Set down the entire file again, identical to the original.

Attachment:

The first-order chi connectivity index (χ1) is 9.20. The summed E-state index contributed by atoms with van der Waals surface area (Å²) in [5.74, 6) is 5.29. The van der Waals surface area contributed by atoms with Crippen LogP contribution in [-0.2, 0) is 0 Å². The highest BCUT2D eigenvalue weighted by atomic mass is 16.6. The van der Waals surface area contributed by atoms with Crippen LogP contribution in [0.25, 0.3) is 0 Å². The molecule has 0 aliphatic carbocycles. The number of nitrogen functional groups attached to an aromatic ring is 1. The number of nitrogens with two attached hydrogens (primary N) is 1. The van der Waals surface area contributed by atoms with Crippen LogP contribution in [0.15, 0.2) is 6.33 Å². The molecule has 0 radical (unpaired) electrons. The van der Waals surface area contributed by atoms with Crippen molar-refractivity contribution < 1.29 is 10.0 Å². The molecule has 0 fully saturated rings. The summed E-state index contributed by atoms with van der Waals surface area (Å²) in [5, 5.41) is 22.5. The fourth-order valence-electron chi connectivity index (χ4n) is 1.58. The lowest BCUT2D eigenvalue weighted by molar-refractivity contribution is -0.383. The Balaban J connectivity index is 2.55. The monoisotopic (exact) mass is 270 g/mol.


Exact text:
The first-order chi connectivity index (χ1) is 9.20. The summed E-state index contributed by atoms with van der Waals surface area (Å²) in [5.74, 6) is 5.29. The van der Waals surface area contributed by atoms with Crippen LogP contribution in [-0.2, 0) is 0 Å². The highest BCUT2D eigenvalue weighted by atomic mass is 16.6. The van der Waals surface area contributed by atoms with Crippen LogP contribution in [0.25, 0.3) is 0 Å². The molecule has 0 aliphatic carbocycles. The number of nitrogen functional groups attached to an aromatic ring is 1. The number of nitrogens with two attached hydrogens (primary N) is 1. The van der Waals surface area contributed by atoms with Crippen LogP contribution in [0.15, 0.2) is 6.33 Å². The molecule has 0 radical (unpaired) electrons. The van der Waals surface area contributed by atoms with Crippen molar-refractivity contribution < 1.29 is 10.0 Å². The molecule has 0 fully saturated rings. The summed E-state index contributed by atoms with van der Waals surface area (Å²) in [5, 5.41) is 22.5. The fourth-order valence-electron chi connectivity index (χ4n) is 1.58. The lowest BCUT2D eigenvalue weighted by molar-refractivity contribution is -0.383. The Balaban J connectivity index is 2.55. The monoisotopic (exact) mass is 270 g/mol.